In Hebrew, a place of peace.
In the hushed, early gray-dawn hours of a Sunday, a battle began that left nearly 24,000 dead, wounded or missing from 21 states.
Today, it’s a landscape of beauty with rolling verdant hills and tranquil skies.
Monuments and gravestones mark the triumphs and the fallen. The Bloody Pond now lies still, moistened only by rainwater. The Tennessee River no longer hosts Gen. Ulysses S. Grant’s floating headquarters but serenely borders the silent battlefields.
Travel back to February 1862.
After their losses at Forts Henry and Donelson, the Confederate troops under the command of Gen. Albert Sidney Johnston withdrew to western Tennessee, northern Mississippi and northwestern Alabama.
In response, Grant advanced his 48,894-member Army of West Tennessee (later called the Army of Tennessee) north along the Tennessee River in early March. The regiment was instructed to meet up with the 17,918 men of the Army of the Ohio, which was marching south under the command of Maj. Gen. Don Carols Buell.
The Union soldiers were to combine forces and seize the Memphis & Charleston Railroad, the only major east-west supply line linking Memphis, the Mississippi Valley and the Confederate east coast cities.
While Grant waited for Buell at Pittsburg Landing, Tenn., about 30 miles north of the Mississippi border, his troops lived in bivouac style and spread out around the small log church, Shiloh Meeting House.
The one-room Shiloh, fitted with primitive folk furnishings, had been erected by the Southern Methodists in 1853, just nine years after the congregation split over one of the main causes of the battle on its doorstep — slavery.
Days passed by with drills, but no entrenchment or defense was developed. Grant was already known for caring more about his own plans than those of the enemies — and this encampment proved to be the worst instance of his lack of concern.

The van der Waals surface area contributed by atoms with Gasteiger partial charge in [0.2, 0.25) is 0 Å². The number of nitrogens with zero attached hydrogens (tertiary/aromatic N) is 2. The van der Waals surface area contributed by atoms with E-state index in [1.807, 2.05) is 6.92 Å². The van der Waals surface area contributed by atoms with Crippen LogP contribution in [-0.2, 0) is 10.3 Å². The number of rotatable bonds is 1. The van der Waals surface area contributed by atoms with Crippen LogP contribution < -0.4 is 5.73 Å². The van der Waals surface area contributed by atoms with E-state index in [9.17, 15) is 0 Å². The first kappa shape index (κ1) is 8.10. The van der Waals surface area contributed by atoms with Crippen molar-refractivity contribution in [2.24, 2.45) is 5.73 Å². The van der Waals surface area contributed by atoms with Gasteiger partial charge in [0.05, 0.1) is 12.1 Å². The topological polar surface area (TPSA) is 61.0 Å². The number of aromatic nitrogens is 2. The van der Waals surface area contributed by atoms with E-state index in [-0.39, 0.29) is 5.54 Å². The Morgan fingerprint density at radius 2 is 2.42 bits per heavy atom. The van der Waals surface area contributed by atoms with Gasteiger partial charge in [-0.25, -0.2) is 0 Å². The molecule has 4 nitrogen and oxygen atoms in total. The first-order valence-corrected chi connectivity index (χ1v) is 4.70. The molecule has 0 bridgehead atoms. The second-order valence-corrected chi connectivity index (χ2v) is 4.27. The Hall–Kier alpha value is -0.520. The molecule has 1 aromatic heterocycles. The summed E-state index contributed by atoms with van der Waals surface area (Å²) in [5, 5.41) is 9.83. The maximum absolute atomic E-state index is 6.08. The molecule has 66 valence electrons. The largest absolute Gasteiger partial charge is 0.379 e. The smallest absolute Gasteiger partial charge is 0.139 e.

Buell’s army was still almost a month from Pittsburg Landing.
Meanwhile, Johnston had organized the infantrymen gathered at Corinth, Miss., about 20 miles southwest of Pittsburg. Nearly 55,000 men made up the Army of Mississippi.
Johnston’s second in command, P.G.T. Beauregard, pressed to surprise Grant with an attack. As such, Johnston sent 44,699 of his men to ambush Grant before Buell could arrive.
Heavy rains and poor roads slowed the journey of the troops by two days. Beauregard was afraid the extra time had caused the ambush to lose its surprise factor, but Johnston pushed on.
The Rebel tools of warfare were crude and out-dated. Henry Morton Stanley (of the “Dr. Livingstone, I presume” fame) recalled, “Our weapons were the obsolete flintlocks, and the ammunition was rolled in cartridge-paper, which contained [gun] powder, a round ball and three buckshot. When we loaded, we had to tear the paper with our teeth, empty a little powder into the pan, lick it, empty the rest of the powder into the barrel, press paper and ball into the muzzle and ram home.”
Still, the men were jovial and even laughed as some of the enlisted arranged violets in their caps for protection from the approaching battle.
That soon changed.